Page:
Mesa Police respond to excessive force claims

A Mesa man is accusing Mesa Police of excessive force. He was stopped on his bicycle Wednesday because he allegedly matched the description of a suspect and because he didn't have a bike light. Officers detained him, but within moments they had to take him to the ground, he claims the officers beat him up for no reason.
Arthur Velasquez was on his way to work; it was his first day on the job at Banner Desert Medical Center. He ended up back at the hospital, not for work, but as a patient. He suffered a concussion at the hands of officers for what he says was only taking out his cell phone. 
Mesa Police released the officers body camera footage, to show what happened from their perspective.
On the camera footage, you see Velasquez on his way to work. He's stopped by two Mesa Police officers; he says he doesn't know why, so he takes out his cell phone and things take a violent turn when he refuses to comply.
Officer: "Can you put your phone away?"
Velasquez: "I'm calling my sister, her name is Nessa."
Officer: Put it down, before I knock it out of your freaking hand."
It's hard to see what happened next, but Velasquez claims the officers punched him in the face three times. He suffered a concussion and had to get five stitches. He also believes his phone call and his sister listening in saved him from further injuries.
"When I yelled out they were using brutal force against me is when they stopped hitting me, and then the officer got up and hung up the phone," said Velasquez. 
Mesa Police say that Velasquez resisted arrest, it's a claim he denies. Police so far have not charged him with assault. Instead they cited him for not having a light on his bicycle. Both officers involved are still on the job, and officials say they had every right to take his phone away.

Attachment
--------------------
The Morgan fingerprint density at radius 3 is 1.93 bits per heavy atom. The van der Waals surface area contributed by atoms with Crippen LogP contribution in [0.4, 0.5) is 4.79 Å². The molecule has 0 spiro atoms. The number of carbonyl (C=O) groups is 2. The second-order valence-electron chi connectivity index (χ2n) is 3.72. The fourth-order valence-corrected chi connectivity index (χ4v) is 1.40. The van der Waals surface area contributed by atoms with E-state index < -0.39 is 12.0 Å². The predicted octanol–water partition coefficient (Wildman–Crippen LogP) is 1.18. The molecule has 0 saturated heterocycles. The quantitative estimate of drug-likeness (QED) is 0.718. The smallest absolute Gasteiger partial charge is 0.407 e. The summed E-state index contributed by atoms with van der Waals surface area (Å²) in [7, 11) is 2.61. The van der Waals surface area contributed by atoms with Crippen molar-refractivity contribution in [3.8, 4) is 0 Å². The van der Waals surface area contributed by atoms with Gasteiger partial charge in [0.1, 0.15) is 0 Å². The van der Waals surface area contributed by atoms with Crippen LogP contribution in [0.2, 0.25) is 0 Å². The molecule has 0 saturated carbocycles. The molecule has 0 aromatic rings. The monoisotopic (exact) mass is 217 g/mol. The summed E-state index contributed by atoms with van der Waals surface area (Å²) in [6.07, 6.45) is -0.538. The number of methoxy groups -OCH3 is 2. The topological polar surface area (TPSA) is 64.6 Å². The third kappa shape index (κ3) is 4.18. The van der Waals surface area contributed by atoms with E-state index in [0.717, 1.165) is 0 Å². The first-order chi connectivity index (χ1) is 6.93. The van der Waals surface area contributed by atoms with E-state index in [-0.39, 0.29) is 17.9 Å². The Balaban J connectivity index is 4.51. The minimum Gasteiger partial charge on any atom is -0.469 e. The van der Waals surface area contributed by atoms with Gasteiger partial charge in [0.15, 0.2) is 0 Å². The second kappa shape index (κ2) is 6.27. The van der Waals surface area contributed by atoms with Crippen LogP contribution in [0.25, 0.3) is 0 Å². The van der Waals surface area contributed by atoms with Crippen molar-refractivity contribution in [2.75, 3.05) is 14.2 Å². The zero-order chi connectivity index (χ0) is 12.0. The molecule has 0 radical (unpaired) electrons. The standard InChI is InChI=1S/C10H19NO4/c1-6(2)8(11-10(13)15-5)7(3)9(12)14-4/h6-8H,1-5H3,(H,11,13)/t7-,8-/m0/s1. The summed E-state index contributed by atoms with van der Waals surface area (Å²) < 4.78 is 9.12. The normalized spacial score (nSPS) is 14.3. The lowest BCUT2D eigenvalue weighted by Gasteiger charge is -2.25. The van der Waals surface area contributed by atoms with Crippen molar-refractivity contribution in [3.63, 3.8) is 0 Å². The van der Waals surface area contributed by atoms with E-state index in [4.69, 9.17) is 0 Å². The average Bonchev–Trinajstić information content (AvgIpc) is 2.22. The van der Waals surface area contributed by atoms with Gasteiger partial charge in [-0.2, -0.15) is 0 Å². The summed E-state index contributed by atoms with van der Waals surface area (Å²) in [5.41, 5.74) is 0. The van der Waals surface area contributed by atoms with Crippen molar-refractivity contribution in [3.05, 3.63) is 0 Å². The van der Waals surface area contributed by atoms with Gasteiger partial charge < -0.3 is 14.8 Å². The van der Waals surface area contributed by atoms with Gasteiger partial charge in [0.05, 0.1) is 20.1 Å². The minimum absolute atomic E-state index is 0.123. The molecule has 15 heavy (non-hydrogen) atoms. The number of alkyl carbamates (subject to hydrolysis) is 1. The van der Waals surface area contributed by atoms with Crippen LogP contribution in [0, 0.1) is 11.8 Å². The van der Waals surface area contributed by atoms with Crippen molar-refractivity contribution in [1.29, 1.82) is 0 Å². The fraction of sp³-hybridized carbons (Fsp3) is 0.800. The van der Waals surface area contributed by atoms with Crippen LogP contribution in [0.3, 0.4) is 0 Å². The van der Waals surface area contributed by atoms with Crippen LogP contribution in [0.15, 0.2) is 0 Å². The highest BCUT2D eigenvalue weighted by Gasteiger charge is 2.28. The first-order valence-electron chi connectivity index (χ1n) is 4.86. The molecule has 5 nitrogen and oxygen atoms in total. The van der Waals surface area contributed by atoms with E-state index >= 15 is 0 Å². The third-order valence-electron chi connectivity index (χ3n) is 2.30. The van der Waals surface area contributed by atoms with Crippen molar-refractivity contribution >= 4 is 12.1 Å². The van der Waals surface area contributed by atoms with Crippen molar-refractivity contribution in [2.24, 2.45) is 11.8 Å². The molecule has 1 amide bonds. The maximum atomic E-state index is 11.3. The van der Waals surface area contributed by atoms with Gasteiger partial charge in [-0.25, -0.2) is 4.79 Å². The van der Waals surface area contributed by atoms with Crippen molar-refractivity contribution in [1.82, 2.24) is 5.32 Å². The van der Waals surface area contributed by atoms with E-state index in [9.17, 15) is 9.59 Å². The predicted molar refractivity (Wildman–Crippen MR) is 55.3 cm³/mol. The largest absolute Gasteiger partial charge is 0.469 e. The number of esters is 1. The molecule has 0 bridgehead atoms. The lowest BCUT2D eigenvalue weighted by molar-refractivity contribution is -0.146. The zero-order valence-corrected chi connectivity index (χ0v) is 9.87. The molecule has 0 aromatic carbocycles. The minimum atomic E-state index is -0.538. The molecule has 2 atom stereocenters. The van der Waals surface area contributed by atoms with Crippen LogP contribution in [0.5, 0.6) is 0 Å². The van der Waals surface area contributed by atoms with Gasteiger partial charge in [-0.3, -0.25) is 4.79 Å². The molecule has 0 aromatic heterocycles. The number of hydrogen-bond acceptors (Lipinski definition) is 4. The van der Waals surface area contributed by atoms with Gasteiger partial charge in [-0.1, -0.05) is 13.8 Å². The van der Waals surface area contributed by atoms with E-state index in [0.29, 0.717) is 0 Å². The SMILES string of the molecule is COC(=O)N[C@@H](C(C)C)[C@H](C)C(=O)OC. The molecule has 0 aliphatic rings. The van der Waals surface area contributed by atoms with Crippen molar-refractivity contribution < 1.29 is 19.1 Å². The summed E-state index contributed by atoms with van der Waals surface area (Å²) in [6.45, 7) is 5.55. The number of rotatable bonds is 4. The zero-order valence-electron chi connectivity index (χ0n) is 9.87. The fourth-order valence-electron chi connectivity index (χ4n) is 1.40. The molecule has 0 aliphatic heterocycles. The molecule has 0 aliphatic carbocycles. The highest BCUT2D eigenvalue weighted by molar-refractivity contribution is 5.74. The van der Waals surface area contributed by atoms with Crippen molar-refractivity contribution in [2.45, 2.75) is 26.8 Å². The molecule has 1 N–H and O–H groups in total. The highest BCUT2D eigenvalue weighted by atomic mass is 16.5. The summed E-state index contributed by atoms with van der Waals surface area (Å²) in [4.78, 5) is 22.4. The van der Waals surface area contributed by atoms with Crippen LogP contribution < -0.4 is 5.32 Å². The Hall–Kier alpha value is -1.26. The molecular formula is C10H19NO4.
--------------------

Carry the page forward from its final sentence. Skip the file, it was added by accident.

"Once you are detained by the officer you do not have the right to leave, you do not have the right to take your phone out and start making all those calls, because we don't know who you are calling to the scene that could potentially be a threat," said Det. Steve Berry.
So what does Velasquez want to say to officers?
"I want them to know they don't deserve to wear a badge, and they are going to be causing problems, and no reasonable rights to do it. They don't need a badge," said Velasquez.
Mesa Police are investigating the police brutality claim, and Velasquez says he is looking into legal action. He wants the officers suspended and wants the department to pay for his $900 hospital bill.


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